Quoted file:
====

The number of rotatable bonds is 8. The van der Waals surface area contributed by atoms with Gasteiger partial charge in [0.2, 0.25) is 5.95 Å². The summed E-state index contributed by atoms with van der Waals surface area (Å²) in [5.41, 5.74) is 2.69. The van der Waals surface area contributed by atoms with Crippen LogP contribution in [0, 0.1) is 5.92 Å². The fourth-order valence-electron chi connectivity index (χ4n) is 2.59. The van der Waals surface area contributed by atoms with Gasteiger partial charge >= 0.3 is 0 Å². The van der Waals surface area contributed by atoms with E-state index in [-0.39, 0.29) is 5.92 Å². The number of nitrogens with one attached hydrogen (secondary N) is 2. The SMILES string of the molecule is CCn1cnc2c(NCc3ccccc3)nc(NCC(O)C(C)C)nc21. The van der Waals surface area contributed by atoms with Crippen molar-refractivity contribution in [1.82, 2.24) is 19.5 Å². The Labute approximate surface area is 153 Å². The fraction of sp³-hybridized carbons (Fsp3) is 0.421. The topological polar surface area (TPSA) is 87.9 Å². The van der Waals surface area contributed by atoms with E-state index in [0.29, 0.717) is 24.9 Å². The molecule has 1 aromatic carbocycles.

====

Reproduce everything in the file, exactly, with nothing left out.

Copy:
The number of rotatable bonds is 8. The van der Waals surface area contributed by atoms with Gasteiger partial charge in [0.2, 0.25) is 5.95 Å². The summed E-state index contributed by atoms with van der Waals surface area (Å²) in [5.41, 5.74) is 2.69. The van der Waals surface area contributed by atoms with Crippen LogP contribution in [0, 0.1) is 5.92 Å². The fourth-order valence-electron chi connectivity index (χ4n) is 2.59. The van der Waals surface area contributed by atoms with Gasteiger partial charge >= 0.3 is 0 Å². The van der Waals surface area contributed by atoms with E-state index in [-0.39, 0.29) is 5.92 Å². The number of nitrogens with one attached hydrogen (secondary N) is 2. The SMILES string of the molecule is CCn1cnc2c(NCc3ccccc3)nc(NCC(O)C(C)C)nc21. The van der Waals surface area contributed by atoms with Crippen molar-refractivity contribution in [1.82, 2.24) is 19.5 Å². The Labute approximate surface area is 153 Å². The fraction of sp³-hybridized carbons (Fsp3) is 0.421. The topological polar surface area (TPSA) is 87.9 Å². The van der Waals surface area contributed by atoms with E-state index in [0.29, 0.717) is 24.9 Å². The molecule has 1 aromatic carbocycles.